3. Infusions as a Valorization of Vineyards By-Products

Wine production leads to the production of a vast number of by-products. The main ones are organic waste, such as grape pomace, seeds, pulp, skins, stems, and leaves, wastewater, greenhouse gases (CO2) and other volatile organic compounds, and inorganic waste, such as diatomaceous earth, bentonite clay, and perlite [69].
Many of these by-products can be used as soil fertilizers and for the production of livestock feeds [70,71]. However, certain polyphenols present in winery by-products are phytotoxic and display antimicrobial effects during composting. Moreover, condensed tannins present in wine by-products can negatively affect animal digestibility. Hence, their valorization as a source of bioactive compounds for application in pharmaceutical, cosmetic, food, and beverage industries might constitute an efficient, profitable, and environment-friendly alternative for this kind of residues [72].
One application in the beverage sector is the use of dried non-fermented/semi-fermented and even fermented grapes, skins, and seeds (Figure 5) in the preparation of infusions or tisanes.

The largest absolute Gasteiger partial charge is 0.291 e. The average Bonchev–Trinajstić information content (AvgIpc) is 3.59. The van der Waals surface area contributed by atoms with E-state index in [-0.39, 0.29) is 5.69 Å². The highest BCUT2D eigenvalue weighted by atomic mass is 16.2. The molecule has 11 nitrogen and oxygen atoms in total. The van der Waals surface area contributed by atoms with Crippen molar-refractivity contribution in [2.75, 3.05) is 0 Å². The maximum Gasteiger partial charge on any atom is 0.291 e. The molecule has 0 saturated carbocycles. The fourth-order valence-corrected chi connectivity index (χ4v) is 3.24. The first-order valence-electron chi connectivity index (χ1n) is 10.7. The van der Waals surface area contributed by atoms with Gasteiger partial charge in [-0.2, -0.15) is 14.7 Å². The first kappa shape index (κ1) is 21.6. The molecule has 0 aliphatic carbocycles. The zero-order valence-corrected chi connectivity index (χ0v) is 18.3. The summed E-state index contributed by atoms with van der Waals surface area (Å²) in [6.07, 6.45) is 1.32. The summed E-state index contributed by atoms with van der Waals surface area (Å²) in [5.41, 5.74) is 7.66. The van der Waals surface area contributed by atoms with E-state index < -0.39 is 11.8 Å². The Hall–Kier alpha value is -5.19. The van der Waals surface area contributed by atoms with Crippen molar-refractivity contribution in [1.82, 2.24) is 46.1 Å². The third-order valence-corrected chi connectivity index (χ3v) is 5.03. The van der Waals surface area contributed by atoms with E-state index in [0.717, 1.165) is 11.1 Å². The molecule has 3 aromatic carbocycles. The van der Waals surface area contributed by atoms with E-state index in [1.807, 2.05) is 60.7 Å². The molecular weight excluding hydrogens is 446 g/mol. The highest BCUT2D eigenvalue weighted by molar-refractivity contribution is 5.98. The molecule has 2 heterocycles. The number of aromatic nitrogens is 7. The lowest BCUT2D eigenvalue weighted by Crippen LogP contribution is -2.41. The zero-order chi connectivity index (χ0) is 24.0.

The non-fermented/semi-fermented or fermented grapes, skins, and seeds can be placed in trays and dried in an oven with controlled temperature and air circulation. The trays are weighed daily, at the same hour, and after achieving the minimum content in water [minimal difference of 0.5 g in weighing of the trays in two consecutive days, (Figure 5A)], the dry material (non-fermented/semi-fermented or fermented grapes, skins, and seeds) is crushed using a Moulinex kitchen robot mincer (Figure 5B).
The dried and minced material can then be used to prepare infusions. To this purpose, 6 to 3 g/L of material, depending on the concentration wanted, are placed in a flask to which water is added at the temperature of about 100 °C (Figure 5C,D).
The drying temperature of the grapes influences the infusion’s chemical and sensory characteristics, including color (Figure 5C,D).
The use of grapes in the preparation of infusions or tisanes is particularly interesting when the grape chosen is from the Muscat family, with a pleasant aromatic fragrance, mainly due to its high content in terpenes alcohols [73]. According to the pioneer work of Ribéreau-Gayon and coworkers [73], the terpenic derivatives responsible for the aroma of Muscat grapes are mainly geraniol (the primary component of rose oil, palmarosa oil, and citronella oil), nerol (with a rose-like scent, widely used in perfumery), α-terpineol (also found in natural oils such as pine oil and petitgrain), two furanic and two pyranic oxides of linalool (mild light floral odor with a slight citrus impression), Figure 6. Moreover, in the same work, it was reported that the total content of these compounds varies between 1 and 3 mg/L, with perception thresholds of 100 and more than 6000 μg/L.

4. Grape Infusions as an Alternative to Drug Treatment